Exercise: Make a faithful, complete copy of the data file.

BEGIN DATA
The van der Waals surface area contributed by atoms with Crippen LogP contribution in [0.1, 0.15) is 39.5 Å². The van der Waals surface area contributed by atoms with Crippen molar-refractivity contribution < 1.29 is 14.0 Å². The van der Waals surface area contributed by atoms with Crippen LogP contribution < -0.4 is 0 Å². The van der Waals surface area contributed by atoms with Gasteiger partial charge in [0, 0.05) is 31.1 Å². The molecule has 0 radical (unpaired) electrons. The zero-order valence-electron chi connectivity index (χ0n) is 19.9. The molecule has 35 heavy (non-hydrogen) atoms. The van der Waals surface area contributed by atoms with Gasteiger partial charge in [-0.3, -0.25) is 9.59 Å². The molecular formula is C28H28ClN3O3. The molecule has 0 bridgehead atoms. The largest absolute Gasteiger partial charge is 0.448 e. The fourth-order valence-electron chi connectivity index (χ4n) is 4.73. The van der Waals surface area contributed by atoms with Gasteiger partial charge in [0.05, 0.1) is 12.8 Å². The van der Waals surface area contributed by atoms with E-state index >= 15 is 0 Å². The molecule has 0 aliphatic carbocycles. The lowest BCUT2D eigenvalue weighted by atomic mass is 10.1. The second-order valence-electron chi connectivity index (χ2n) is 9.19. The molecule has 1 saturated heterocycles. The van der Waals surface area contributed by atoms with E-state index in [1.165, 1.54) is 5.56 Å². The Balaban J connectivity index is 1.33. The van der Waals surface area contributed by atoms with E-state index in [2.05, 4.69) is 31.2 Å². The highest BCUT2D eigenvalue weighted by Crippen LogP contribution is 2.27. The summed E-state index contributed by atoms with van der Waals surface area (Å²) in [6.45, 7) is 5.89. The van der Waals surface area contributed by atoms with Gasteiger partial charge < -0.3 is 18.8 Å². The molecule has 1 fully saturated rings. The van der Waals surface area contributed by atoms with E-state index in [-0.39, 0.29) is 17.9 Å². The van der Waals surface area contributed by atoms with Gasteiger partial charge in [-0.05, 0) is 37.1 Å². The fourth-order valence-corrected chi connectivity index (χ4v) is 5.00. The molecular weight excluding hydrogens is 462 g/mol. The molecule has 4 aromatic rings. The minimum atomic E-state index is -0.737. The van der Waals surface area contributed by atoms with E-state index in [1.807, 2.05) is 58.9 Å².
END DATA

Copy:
The van der Waals surface area contributed by atoms with Crippen LogP contribution in [0.1, 0.15) is 39.5 Å². The van der Waals surface area contributed by atoms with Crippen molar-refractivity contribution < 1.29 is 14.0 Å². The van der Waals surface area contributed by atoms with Crippen LogP contribution < -0.4 is 0 Å². The van der Waals surface area contributed by atoms with Gasteiger partial charge in [0, 0.05) is 31.1 Å². The molecule has 0 radical (unpaired) electrons. The zero-order valence-electron chi connectivity index (χ0n) is 19.9. The molecule has 35 heavy (non-hydrogen) atoms. The van der Waals surface area contributed by atoms with Gasteiger partial charge in [-0.3, -0.25) is 9.59 Å². The molecular formula is C28H28ClN3O3. The molecule has 0 bridgehead atoms. The largest absolute Gasteiger partial charge is 0.448 e. The fourth-order valence-electron chi connectivity index (χ4n) is 4.73. The van der Waals surface area contributed by atoms with Gasteiger partial charge in [0.05, 0.1) is 12.8 Å². The van der Waals surface area contributed by atoms with E-state index >= 15 is 0 Å². The molecule has 0 aliphatic carbocycles. The lowest BCUT2D eigenvalue weighted by atomic mass is 10.1. The second-order valence-electron chi connectivity index (χ2n) is 9.19. The molecule has 1 saturated heterocycles. The van der Waals surface area contributed by atoms with E-state index in [1.165, 1.54) is 5.56 Å². The Balaban J connectivity index is 1.33. The van der Waals surface area contributed by atoms with E-state index in [2.05, 4.69) is 31.2 Å². The highest BCUT2D eigenvalue weighted by Crippen LogP contribution is 2.27. The summed E-state index contributed by atoms with van der Waals surface area (Å²) in [6.45, 7) is 5.89. The van der Waals surface area contributed by atoms with Gasteiger partial charge < -0.3 is 18.8 Å². The molecule has 1 fully saturated rings. The van der Waals surface area contributed by atoms with E-state index in [-0.39, 0.29) is 17.9 Å². The van der Waals surface area contributed by atoms with Gasteiger partial charge in [-0.05, 0) is 37.1 Å². The fourth-order valence-corrected chi connectivity index (χ4v) is 5.00. The molecular weight excluding hydrogens is 462 g/mol. The molecule has 4 aromatic rings. The minimum atomic E-state index is -0.737. The van der Waals surface area contributed by atoms with E-state index in [1.807, 2.05) is 58.9 Å².